Large Print Reviews
The Naming of the Dead
By Ian Rankin
The Naming of the Dead
By Ian Rankin
Charnwood Large Print, 2006
Genre: Crime, Mystery
Reviewed by Boris Segel - July 8, 2013
The Naming of the Dead is, by my account, the sixteenth book in the Inspector Rebus canon of mystery/crime novels. Written by Ian Rankin, it follows the continuing adventures of Detective Inspector John Rebus, and is set in Edinburgh, Scotland. The year is 2005, and the Inspector's career is on its decline, but he is not yet in his dotage. Sarcastic and sometimes downright rude, Rebus is a cop who is very good at getting the job done. The problem is, he often does it by breaking the very rules that he is suppose to be enforcing.
In this installment in the Rebus saga, the setting is very real. In July of 2005, Scotland was beset by protests and riots in response to the meeting of the G8 leaders. Rankin uses this backdrop as the main stage for The Naming of the Dead. Despite the G8 meeting being an 'all-hands-on-deck' affair, Rebus has not been called out to work on the G8 detail. Rather he has been assigned the unglamourous task of staying in the office to answer the phones and do some of the daily drudge work that keeps a police office running. The reason they are keeping him out of the lime light is that his bosses are afraid he will embarrass the department if he is allowed loose during the summit. That is, until an MP turns up dead, and only Rebus can handle the case.
At first this seems a cut and dried case of suicide. As Rebus digs into the case, he comes to think that the death might be connected to a string of murders that has been plaguing the city, and which might possibly be the work of a serial killer. To complicate matters, his friend and colleague, Detective Sergeant Siobhan Clarke is hot on the trail of a riot cop who roughed up her mother. Supposedly working together on the 'more important' of the two cases, Clarke is more interested in getting the cop that hit her mother. As a consequence, Rebus finds himself juggling both cases while also managing to step on the toes of superiors in both his own, and other departments.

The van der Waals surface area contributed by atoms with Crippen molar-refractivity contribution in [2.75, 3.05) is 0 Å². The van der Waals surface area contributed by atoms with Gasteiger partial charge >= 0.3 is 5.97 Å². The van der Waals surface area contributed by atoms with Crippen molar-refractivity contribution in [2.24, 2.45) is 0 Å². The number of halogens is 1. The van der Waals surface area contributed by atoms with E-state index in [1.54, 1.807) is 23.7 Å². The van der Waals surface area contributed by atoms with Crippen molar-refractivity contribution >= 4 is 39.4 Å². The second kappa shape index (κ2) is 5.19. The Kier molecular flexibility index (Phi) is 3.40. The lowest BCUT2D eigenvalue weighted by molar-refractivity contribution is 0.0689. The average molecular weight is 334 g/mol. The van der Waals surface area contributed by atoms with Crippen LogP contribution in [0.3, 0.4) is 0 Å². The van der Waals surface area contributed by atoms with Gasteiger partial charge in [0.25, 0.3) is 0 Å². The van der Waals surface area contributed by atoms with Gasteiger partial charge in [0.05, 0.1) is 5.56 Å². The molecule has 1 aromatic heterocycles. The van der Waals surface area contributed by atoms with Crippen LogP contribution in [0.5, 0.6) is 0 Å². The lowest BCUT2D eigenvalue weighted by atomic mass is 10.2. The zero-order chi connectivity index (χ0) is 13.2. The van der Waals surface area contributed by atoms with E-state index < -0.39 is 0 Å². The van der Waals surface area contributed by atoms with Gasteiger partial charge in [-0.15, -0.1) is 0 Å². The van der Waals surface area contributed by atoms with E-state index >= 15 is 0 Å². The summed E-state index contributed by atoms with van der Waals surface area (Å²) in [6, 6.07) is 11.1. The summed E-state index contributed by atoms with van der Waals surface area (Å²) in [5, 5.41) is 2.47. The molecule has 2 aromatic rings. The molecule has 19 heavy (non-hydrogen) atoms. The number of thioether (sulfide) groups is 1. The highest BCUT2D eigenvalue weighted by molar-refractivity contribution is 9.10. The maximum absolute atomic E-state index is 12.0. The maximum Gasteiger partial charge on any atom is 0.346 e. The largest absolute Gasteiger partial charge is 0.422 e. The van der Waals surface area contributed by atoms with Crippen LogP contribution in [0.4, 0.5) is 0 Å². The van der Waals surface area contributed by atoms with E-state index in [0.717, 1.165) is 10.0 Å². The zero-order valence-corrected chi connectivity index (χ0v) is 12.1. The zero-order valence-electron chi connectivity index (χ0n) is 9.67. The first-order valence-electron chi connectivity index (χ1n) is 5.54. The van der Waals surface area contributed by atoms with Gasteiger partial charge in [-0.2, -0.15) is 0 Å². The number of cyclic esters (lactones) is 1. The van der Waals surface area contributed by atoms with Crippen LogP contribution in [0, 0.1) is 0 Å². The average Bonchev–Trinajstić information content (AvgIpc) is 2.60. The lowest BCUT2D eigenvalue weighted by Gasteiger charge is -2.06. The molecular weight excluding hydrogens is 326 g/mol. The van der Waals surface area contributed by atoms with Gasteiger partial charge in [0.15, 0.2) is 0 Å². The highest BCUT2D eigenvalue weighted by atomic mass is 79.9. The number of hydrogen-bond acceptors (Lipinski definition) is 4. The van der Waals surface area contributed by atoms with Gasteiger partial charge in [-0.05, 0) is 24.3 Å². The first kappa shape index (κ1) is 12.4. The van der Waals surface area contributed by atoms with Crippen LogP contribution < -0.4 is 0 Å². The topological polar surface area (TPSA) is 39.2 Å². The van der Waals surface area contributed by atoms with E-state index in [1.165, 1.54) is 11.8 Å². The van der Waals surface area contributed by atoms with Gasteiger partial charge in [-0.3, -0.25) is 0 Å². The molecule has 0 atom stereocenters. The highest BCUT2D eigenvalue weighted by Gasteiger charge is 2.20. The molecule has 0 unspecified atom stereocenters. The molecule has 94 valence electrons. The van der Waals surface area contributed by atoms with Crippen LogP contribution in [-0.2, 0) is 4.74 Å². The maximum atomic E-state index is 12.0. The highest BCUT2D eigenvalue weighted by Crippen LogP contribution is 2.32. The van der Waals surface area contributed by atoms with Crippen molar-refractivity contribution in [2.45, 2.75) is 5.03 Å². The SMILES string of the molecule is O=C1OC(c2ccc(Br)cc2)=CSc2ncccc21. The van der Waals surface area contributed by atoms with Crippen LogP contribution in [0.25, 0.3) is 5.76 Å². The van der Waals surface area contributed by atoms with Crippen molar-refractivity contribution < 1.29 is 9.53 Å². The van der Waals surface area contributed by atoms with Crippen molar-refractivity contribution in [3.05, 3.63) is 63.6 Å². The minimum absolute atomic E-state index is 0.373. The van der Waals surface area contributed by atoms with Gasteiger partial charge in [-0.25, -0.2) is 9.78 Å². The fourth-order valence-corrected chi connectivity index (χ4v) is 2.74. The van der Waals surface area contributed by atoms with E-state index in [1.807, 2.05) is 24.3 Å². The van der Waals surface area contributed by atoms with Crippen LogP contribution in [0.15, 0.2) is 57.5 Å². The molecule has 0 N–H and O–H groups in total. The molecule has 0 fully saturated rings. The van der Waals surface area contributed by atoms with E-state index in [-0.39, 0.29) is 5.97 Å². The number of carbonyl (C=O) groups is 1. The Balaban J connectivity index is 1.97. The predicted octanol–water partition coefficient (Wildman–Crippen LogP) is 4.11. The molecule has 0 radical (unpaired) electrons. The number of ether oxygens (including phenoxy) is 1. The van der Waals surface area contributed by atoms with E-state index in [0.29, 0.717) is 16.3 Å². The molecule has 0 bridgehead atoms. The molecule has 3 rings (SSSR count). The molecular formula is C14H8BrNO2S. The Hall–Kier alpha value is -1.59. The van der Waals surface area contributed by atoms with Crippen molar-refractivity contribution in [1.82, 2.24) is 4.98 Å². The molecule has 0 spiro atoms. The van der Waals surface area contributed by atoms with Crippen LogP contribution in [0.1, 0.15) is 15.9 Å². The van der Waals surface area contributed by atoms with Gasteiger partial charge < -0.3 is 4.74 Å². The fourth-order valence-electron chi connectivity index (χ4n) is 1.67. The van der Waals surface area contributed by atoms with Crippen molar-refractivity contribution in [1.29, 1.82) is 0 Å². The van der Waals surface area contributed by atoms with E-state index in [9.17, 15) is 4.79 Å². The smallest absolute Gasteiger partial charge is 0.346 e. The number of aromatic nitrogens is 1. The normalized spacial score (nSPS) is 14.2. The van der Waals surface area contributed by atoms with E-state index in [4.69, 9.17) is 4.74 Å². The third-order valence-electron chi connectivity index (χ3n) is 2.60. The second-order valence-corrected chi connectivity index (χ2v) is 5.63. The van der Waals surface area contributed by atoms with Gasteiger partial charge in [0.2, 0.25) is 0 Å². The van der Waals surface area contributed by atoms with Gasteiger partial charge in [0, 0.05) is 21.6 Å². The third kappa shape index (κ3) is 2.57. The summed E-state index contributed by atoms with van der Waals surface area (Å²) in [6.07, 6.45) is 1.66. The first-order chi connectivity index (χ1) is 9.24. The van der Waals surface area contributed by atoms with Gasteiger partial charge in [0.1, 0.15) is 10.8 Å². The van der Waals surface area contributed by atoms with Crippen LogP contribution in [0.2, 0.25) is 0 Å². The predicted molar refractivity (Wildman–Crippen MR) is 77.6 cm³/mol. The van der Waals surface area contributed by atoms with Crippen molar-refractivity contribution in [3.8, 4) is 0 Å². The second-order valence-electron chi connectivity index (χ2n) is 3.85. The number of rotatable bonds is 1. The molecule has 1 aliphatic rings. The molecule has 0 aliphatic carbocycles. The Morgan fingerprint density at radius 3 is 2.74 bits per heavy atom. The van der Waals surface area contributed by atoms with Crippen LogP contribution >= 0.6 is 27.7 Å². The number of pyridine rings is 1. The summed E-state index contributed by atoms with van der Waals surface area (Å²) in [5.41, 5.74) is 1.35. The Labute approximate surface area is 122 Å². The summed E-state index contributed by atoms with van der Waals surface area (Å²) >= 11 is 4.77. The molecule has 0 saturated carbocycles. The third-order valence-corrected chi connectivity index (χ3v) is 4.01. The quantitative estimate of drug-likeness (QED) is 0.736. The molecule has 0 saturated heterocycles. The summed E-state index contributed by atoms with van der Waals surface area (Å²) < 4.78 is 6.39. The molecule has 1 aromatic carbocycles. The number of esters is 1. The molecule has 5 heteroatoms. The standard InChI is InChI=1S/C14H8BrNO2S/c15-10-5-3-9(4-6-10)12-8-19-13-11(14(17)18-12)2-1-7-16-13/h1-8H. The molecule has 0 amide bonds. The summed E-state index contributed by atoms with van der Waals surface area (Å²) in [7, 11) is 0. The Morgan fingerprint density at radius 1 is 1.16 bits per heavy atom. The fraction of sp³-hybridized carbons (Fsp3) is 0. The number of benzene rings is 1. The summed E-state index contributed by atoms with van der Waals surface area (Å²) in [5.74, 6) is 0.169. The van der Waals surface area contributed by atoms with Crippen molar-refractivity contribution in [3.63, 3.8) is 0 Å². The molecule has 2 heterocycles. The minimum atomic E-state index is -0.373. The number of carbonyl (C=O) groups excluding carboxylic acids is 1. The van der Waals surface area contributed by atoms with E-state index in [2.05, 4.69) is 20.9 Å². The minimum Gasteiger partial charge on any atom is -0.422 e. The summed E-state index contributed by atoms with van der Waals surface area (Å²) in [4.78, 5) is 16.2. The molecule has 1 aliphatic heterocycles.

If you have read any of the other books in the Rebus series, you already know what to expect in The Naming of the Dead, and you will not be disappointed. This is a typical Rankin police procedural that focuses on an atypical cop who defies authority, likes to drink more than is good for him, and who is very, very good at his job. If you have never 'met' Rebus before, feel free to jump right in with this book. While you might be missing out on some of the references to Rebus's former cases and life, these are not really important to the story and you will have no difficulty in following the story line even without knowing the entire back story of the series.
The Naming of the Dead is an excellent addition to the Rebus saga, and this large print edition from Charnwood large print makes the story accessible to those who need or desire large print books!
The Naming of the Dead can be purchased directly from Ulverscroft, the parent company of Charnwood Large Print.
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- The Complaints, by Ian Rankin.
This is the first book in Rankin's new Inspector Malcolm Fox series. As a member of the Complaints & Conduct department, Fox is a cop that investigates other cops. In this case, Fox is assigned the task of finding the dirt on Jamie Breck, a fellow cop - and in the process falls under suspicion himself.
- The Impossible Dead, by Ian Rankin.
After Detective Paul Carter is found guilty of misconduct, The Complaints are called in to see if any of his fellow officers covered up his misdeeds. This is the second Malcolm Fox novel that focuses on Fox and his Internal Affairs team as they investigate other cops...
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